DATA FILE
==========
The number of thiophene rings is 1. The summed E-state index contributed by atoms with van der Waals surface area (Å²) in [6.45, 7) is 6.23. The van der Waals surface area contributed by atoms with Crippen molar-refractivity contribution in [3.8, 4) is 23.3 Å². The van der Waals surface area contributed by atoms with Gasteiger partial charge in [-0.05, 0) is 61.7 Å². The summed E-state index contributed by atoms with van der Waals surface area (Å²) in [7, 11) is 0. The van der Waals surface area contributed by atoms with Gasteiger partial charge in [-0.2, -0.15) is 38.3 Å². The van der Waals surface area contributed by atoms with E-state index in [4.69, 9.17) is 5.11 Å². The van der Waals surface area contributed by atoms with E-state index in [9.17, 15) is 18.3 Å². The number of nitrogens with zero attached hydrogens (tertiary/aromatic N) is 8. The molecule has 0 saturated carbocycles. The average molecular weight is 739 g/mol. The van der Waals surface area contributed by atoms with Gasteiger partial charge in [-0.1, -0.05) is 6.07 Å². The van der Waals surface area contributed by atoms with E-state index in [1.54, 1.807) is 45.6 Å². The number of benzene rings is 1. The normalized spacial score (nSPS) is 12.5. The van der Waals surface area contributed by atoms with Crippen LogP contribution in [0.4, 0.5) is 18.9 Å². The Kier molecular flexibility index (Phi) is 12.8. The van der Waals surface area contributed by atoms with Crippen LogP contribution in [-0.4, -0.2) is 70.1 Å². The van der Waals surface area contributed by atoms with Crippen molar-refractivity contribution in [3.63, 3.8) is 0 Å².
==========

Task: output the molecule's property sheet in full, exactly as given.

The number of thiophene rings is 1. The summed E-state index contributed by atoms with van der Waals surface area (Å²) in [6.45, 7) is 6.23. The van der Waals surface area contributed by atoms with Crippen molar-refractivity contribution in [3.8, 4) is 23.3 Å². The van der Waals surface area contributed by atoms with Gasteiger partial charge in [-0.05, 0) is 61.7 Å². The summed E-state index contributed by atoms with van der Waals surface area (Å²) in [7, 11) is 0. The van der Waals surface area contributed by atoms with Gasteiger partial charge in [-0.2, -0.15) is 38.3 Å². The van der Waals surface area contributed by atoms with E-state index in [4.69, 9.17) is 5.11 Å². The van der Waals surface area contributed by atoms with E-state index in [9.17, 15) is 18.3 Å². The number of nitrogens with zero attached hydrogens (tertiary/aromatic N) is 8. The molecule has 0 saturated carbocycles. The average molecular weight is 739 g/mol. The van der Waals surface area contributed by atoms with Gasteiger partial charge in [-0.1, -0.05) is 6.07 Å². The van der Waals surface area contributed by atoms with E-state index in [1.54, 1.807) is 45.6 Å². The number of benzene rings is 1. The normalized spacial score (nSPS) is 12.5. The van der Waals surface area contributed by atoms with Crippen LogP contribution in [0.4, 0.5) is 18.9 Å². The Kier molecular flexibility index (Phi) is 12.8. The van der Waals surface area contributed by atoms with Crippen LogP contribution in [-0.4, -0.2) is 70.1 Å². The van der Waals surface area contributed by atoms with Crippen molar-refractivity contribution in [3.63, 3.8) is 0 Å².